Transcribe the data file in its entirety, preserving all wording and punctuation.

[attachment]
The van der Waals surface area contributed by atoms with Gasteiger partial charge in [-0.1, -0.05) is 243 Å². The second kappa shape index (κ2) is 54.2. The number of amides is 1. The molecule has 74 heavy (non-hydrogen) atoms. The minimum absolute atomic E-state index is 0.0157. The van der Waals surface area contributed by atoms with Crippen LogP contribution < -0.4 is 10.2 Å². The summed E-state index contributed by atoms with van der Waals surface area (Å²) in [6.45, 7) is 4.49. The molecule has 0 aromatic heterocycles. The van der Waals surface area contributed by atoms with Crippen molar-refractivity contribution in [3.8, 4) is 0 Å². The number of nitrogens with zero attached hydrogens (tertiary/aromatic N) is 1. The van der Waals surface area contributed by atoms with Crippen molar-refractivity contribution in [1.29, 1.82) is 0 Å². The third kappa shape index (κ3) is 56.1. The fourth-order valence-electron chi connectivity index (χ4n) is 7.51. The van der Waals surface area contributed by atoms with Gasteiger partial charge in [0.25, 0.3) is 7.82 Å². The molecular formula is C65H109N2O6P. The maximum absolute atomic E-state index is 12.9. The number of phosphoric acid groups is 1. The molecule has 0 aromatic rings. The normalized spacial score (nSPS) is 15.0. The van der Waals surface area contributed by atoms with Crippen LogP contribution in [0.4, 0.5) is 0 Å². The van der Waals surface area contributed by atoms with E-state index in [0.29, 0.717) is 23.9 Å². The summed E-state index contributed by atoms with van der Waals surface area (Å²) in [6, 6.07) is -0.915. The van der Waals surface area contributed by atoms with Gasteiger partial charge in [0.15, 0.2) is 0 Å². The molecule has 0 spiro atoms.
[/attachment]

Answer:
The van der Waals surface area contributed by atoms with Gasteiger partial charge in [-0.1, -0.05) is 243 Å². The second kappa shape index (κ2) is 54.2. The number of amides is 1. The molecule has 74 heavy (non-hydrogen) atoms. The minimum absolute atomic E-state index is 0.0157. The van der Waals surface area contributed by atoms with Crippen LogP contribution < -0.4 is 10.2 Å². The summed E-state index contributed by atoms with van der Waals surface area (Å²) in [6.45, 7) is 4.49. The molecule has 0 aromatic heterocycles. The van der Waals surface area contributed by atoms with Crippen molar-refractivity contribution in [3.8, 4) is 0 Å². The number of nitrogens with zero attached hydrogens (tertiary/aromatic N) is 1. The van der Waals surface area contributed by atoms with Crippen molar-refractivity contribution in [1.29, 1.82) is 0 Å². The third kappa shape index (κ3) is 56.1. The fourth-order valence-electron chi connectivity index (χ4n) is 7.51. The van der Waals surface area contributed by atoms with Gasteiger partial charge in [0.25, 0.3) is 7.82 Å². The molecular formula is C65H109N2O6P. The maximum absolute atomic E-state index is 12.9. The number of phosphoric acid groups is 1. The molecule has 0 aromatic rings. The normalized spacial score (nSPS) is 15.0. The van der Waals surface area contributed by atoms with Crippen LogP contribution in [0.4, 0.5) is 0 Å². The van der Waals surface area contributed by atoms with E-state index in [0.29, 0.717) is 23.9 Å². The summed E-state index contributed by atoms with van der Waals surface area (Å²) in [6, 6.07) is -0.915. The van der Waals surface area contributed by atoms with Gasteiger partial charge in [0.15, 0.2) is 0 Å². The molecule has 0 spiro atoms.